“It makes no difference. It don’t make any difference to me what a man does for a living, you understand. But your business is a little dangerous.”
The famous quote from The Godfather is a fitting introduction to Mafia II, the sequel to the 2002 classic Mafia. Like the original, Mafia II puts you in the shoes of a young Italian immigrant in America, who, through a series of events, winds up working for “the Family”. The game is a linear, story-driven experience that manages to capture a lot of the appreciated flavour of the original while delivering a gripping, emotional glimpse into the life of a mafioso.
[singlepic id=2249 w=605 float=center]
Mafia II is played from a third-person perspective and handles like a typical shooter. The influences it draws from are very obvious at first glance. *cough* GTA *cough*. Your character, Vito Scaletta, is at home in a big, well realized approximation of New York City of yore. However, unlike its inspiration, Mafia II is not an open-world sandbox, but rather a tight, linear action game with minor exploration elements. Admittedly, a lot of the charm of the city is lost due to the lack of side missions and exploratory elements, but this allows the story to keep you reeled in so that the emotional impact of its developments isn’t diluted over the course of the nine-hour campaign.
Since the game is primarily a shooter, its immensely gratifying that the game does the gun play extremely well. You have access to pistols, shotguns, machine guns and even a brief encounter with an MG42. Weapons are superbly modelled with each one packing the appropriate punch. It’s one of the highlights of the game. A cover mechanism has been introduced to the series that’s crisp and reliable and actually makes the gunplay more fun rather than being the hindrance, like it is in some games. There are some curious omissions, such as the inability to shoot while driving and the lack of blindfire from behind cover. These, however, do not break the gameplay in the least.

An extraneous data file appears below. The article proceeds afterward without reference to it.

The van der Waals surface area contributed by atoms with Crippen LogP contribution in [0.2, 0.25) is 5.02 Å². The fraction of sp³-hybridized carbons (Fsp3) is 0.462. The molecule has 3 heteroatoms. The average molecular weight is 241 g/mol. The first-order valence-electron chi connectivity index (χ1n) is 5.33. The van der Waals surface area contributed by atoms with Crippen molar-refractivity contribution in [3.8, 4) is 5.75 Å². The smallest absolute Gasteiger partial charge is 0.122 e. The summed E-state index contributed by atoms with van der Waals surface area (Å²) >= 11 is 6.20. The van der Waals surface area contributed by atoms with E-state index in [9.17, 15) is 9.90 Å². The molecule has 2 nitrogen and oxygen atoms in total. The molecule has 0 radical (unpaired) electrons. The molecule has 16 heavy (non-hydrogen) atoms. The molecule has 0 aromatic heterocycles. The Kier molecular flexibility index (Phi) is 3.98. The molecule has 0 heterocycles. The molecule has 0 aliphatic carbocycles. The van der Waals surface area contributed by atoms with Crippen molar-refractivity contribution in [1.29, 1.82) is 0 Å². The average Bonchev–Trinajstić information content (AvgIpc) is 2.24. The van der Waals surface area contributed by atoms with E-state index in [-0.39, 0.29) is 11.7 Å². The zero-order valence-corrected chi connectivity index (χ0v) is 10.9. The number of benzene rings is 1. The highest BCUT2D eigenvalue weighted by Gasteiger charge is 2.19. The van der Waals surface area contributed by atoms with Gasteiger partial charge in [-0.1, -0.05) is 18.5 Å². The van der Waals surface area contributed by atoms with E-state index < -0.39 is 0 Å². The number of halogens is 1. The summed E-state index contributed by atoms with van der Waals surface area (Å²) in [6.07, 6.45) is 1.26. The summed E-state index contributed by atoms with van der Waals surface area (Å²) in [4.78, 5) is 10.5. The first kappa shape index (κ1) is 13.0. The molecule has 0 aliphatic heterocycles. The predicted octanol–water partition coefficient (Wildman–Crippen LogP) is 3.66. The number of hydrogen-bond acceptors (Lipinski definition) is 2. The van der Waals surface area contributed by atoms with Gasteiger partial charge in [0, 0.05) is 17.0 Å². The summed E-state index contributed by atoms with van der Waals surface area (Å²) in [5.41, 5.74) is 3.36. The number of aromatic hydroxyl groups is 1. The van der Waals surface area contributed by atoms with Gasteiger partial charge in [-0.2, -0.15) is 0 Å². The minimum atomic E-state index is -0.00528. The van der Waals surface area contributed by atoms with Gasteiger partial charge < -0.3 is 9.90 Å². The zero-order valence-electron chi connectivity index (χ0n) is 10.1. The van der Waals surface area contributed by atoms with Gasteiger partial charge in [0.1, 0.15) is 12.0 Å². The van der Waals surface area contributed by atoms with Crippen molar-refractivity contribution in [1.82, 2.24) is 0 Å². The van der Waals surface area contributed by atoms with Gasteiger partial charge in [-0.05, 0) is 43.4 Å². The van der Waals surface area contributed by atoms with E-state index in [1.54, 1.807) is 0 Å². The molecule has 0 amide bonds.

[singlepic id=2247 w=605 float=center]
The other highlight is the vehicles. A large part of the game is spent driving around Empire Bay and once again, the developers have taken cognisance of this to provide players with a plethora of four-wheeled vehicles of different specs, designs and performance to satisfy your lust for speed in the middle of the twentieth century. Vehicle handling is well realized, with the game providing options for on-the-fly switching between normal and simulator style handling to cater to varying tastes. The simulator mode is almost good enough that it won’t feel out of place alongside many sims from the previous generation.
The game allows you to experience its fine gunplay and vehicle modelling over a 15-chapter campaign that spans a time period of approximately 10 years from the middle of the 1940s to the 1950s. Missions are a mix of “whacking” folks, driving deliveries, and busting heads. Vito’s back story is well laid out and told through a mixture of in-game dialogue as well as first-person narrated cutscenes between game segments. In some nice twists, the game takes you to unexpected environments and places you in unique situations that make for a diversion from the driving and shooting antics of the main chapters, while adding to the flavour of the protagonist’s life. Some of these situations require hand-to-hand combat, which has been well implemented. When a melee combat situation arises, Vito enters into one-on-one mode with the enemy. There is a pretty basic but entertaining combo and doge mechanism built into the system and once an enemy has been hit enough, you can execute a finishing move. It’s a well executed and satisfying gameplay gimmick.